Draft Action Plans; identifying interested parties and participants; and considering how possible outcomes could be financed

Hold workshop meeting with IAG members and possible action plan partners during
Prep Comm IV in Bali, May 2002
The World Food Summit Review Meeting in Rome, June 2002


4. Possible focus areas and possible joint stakeholder action


Possible Focus Areas


Type 1 Action

Possible Joint Stakeholder Action Towards Implementation
(Type 2)

1. Legally secure access to and control of financial resources


·       Inequitable wealth distribution

·       Declining ODA levels, despite expanding populations in developing countries.

·       High transaction costs for access to credit

·       International financial institutions and bilateral assistance tied to sovereign states – makes it difficult for developing country producers to economically engage in economic activity throughout product cycle and benefit appropriately.

·       Poor governance exacerbating the high level of risks from insecure property rights, lack of titles or ability to use land and other assets as collateral.


·       Promotion of social and economic conditions – employment conditions for permanent and temporary workers

·       Support the establishment and replication of micro-credit / microfinance initiatives that succeeded in empowering marginalized groups (resource poor communities/ small scale farmers etc.)


Catalytic / micro-credit schemes

·       Are they beneficial to all stakeholder groups

  if not, are there more appropriate alternatives? Co-operatives, Microfinance systems for small producers, especially women.

·       Identification of successful initiatives: are lessons /outcomes transferable / adaptable?

Overseas Development Assistance

·       How can extant ODA be utilised more effectively in a globalised economy?

·       Further support for the current shift towards investment lending to offset domestic under-investment in rural public goods?

·       Support for further flexibility and unconditionality in funding allocation

·       How can donors develop and utilise more appropriate ‘objectively verifiable indicators’

Domestic investment in capacity building:

·       Support and facilitate domestic resource investment in infrastructure development through

·   Basic /applied R&D

·  Training and education

 Opportunities for public-private partnerships?

2. Legally secure access to and control of natural resources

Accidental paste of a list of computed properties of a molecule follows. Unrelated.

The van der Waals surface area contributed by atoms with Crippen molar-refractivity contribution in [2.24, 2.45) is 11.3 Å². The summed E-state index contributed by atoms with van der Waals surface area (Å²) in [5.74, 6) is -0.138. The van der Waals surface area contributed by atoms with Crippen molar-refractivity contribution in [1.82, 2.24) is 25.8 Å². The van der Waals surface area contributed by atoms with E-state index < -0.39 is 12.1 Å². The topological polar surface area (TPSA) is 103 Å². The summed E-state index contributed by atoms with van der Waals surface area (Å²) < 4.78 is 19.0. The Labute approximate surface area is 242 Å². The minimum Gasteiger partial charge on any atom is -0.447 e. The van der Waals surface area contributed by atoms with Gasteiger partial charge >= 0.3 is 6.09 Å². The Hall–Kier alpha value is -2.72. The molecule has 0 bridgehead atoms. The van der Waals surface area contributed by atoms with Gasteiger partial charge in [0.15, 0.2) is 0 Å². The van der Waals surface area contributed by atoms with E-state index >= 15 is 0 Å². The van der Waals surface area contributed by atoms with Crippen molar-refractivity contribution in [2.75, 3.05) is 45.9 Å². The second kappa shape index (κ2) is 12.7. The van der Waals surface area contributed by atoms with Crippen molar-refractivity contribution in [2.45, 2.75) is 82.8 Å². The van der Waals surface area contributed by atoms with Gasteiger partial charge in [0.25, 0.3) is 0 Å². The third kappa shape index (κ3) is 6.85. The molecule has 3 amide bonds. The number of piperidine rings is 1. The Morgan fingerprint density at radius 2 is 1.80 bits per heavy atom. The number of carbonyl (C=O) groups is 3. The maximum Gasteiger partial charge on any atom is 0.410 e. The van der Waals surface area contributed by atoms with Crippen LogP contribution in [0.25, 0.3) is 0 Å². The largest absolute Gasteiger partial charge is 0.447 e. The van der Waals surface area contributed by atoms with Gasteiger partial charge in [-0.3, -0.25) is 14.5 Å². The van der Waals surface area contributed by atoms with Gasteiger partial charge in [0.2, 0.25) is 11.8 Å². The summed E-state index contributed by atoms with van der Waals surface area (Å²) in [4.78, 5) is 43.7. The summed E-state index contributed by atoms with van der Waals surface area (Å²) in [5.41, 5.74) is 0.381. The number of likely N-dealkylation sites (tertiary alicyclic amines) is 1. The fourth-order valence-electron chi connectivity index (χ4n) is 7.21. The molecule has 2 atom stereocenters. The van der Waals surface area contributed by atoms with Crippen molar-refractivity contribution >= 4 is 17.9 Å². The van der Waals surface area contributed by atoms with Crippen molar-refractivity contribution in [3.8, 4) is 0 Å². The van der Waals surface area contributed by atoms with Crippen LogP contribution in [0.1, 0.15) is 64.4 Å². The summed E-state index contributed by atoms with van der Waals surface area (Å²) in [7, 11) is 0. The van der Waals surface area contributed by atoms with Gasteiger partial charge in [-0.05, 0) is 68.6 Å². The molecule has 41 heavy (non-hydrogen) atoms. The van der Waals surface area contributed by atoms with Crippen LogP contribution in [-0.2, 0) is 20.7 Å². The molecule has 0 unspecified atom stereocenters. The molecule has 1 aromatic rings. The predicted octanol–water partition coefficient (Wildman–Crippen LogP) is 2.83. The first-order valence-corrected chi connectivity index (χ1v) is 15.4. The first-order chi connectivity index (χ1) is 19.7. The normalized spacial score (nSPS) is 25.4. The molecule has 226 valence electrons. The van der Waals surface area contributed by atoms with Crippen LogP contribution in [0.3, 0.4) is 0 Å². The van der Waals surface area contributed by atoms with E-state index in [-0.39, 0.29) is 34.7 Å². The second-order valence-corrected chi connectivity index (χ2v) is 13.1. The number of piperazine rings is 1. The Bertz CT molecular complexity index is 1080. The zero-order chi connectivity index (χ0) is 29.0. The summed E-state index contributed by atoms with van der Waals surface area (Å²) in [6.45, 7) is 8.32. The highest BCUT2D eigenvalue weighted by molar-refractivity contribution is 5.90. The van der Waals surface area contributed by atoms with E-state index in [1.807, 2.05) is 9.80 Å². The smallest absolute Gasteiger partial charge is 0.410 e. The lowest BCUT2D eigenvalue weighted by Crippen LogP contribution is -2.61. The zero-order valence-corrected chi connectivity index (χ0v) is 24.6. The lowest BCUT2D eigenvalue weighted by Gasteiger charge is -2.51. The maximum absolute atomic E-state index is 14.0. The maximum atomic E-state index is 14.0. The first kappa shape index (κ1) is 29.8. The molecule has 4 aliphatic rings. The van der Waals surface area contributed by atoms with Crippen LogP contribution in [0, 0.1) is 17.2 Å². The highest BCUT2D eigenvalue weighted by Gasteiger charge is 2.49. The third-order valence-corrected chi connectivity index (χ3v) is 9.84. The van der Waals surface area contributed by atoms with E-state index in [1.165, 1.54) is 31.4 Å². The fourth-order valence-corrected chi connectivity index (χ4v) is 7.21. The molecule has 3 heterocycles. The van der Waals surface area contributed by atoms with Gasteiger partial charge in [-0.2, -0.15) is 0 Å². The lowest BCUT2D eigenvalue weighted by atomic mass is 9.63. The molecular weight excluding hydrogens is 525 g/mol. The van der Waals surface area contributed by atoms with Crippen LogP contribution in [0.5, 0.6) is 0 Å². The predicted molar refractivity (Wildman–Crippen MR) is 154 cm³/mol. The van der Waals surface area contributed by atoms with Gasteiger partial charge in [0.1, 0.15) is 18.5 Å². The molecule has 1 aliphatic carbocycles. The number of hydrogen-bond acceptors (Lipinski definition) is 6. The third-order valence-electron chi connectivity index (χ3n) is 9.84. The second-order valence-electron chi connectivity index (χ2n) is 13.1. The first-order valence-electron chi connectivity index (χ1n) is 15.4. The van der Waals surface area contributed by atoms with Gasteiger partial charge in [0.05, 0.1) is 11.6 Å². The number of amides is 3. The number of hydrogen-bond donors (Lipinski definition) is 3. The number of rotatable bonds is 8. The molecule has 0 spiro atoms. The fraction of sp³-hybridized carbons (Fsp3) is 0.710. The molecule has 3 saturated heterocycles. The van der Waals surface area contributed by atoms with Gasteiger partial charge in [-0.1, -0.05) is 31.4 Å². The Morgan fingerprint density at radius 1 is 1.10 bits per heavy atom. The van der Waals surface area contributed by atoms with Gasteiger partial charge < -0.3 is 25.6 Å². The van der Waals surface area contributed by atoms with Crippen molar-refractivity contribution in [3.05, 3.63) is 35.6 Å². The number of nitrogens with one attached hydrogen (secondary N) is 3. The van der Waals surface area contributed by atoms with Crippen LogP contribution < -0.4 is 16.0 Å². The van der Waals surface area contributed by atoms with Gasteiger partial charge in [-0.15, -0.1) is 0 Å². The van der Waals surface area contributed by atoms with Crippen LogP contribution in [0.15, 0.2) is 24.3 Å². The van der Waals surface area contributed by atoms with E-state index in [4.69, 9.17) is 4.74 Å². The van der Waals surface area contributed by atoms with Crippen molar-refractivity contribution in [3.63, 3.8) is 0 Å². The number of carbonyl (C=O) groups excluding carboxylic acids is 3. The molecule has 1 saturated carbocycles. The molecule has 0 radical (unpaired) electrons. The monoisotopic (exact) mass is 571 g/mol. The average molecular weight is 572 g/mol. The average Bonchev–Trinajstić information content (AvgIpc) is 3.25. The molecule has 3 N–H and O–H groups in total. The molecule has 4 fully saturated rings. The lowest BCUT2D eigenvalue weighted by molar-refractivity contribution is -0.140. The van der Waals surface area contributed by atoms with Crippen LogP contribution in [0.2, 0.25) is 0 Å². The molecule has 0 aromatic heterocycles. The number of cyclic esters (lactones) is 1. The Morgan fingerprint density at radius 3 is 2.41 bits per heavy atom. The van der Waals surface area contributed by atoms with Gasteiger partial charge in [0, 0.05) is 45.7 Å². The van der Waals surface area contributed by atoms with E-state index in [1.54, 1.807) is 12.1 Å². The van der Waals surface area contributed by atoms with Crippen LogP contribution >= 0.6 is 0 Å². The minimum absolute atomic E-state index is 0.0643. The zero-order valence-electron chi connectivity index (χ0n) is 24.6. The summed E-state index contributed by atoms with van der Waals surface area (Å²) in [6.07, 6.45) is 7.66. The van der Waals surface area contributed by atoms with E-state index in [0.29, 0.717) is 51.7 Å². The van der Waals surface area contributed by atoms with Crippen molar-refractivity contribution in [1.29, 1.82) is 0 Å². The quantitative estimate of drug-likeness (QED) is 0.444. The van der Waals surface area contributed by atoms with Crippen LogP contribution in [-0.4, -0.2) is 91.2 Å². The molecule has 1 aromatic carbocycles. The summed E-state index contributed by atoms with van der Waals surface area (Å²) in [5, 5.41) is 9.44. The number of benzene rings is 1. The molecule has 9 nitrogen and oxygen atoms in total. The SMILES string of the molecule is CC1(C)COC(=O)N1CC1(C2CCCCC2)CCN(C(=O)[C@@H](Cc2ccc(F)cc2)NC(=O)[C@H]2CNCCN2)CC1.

·       Genetic resource ownership issues – TRIPS currently sanctions genetic resource ownership.

·       Ownership of water sources

·       Lack of appropriate legal protection of assets and formalised property right systems – (including the right to buy and sell) – often leads to poor being forced from their land


·       Prevention of multi-national IPR monopolisation

·       Need for increased formalisation of resouce ownership, including land tenure systems

Reaffirm recommendations of CBD Art 8 and FAO’s International Undertaking (3.2.4) on recognising indigenous rights to biological resources, knowledge and technologies, and the need for community consultation prior to granting access to biological resources

Stakeholder Forum is investigating the potential for joint-collaboration between Water and Food Security Issue Advisory Groups on access to water

Strengthen national and local capacity to negotiate access to and benefit sharing of natural resources

Support for the broadening of existing initiatives in relation to land. This could include:

·  Supporting the establishment of independent, accountable land commission

·  Encouraging capacity building regarding legislation and enforcement; suggested action in the women’s caucus paper (2000), e.g. training paralegal advisors; information tools for women on land & tenure rights; etc

·   Strengthening community based organisation networks, in order to identify and disseminate lessons learnt and potential best practice examples of:

·   existing systems for (collective) rights over shared land

·   formal land tenure arrangements for small scale producers, especially women

·   land registries and cadastre systems. 


Promote sui generis plant variety protection systems as an alternative to patenting genetic resources (plants, animals, micro-organisms) and natural processes

WTO should consider / TRIPS should more broadly evaluate contributions to inventive steps undertaken by indigenous communities – identify and raise awareness of such examples.

3. Sustainable natural resource management

·         Sustainable agrochemical use

·         Improved natural resource stewardship (habitat/ biodiversity management in agriculture)

·         Sustainable off-take during both land and marine harvesting.


·           Unsustainable land management regimes and detrimental influences on agricultural productivity (land degradation; soil nutrient depletion; pH imbalance; poor drainage; desertification; salinisation; agrochemical  misuse)

·           Displacement of rural communities through agricultural expansion, land degradation and demographic pressures.


·           Address how productivity can be improved on extant agricultural land

·       Utilisation of alternative crop varieties?

·       Utilisation of multiple-forest products?

·           Raise awareness of the benefits derivable from sustainable management strategies, including integrated crop/pest management, agroforestry, multi-species production systems, minimum tillage etc.


·           Improved integrated management of land and aquatic production systems

·           Improved agricultural productivity

·           Optimised agrochemical use

·           Reduced environmental degradation / biodiversity loss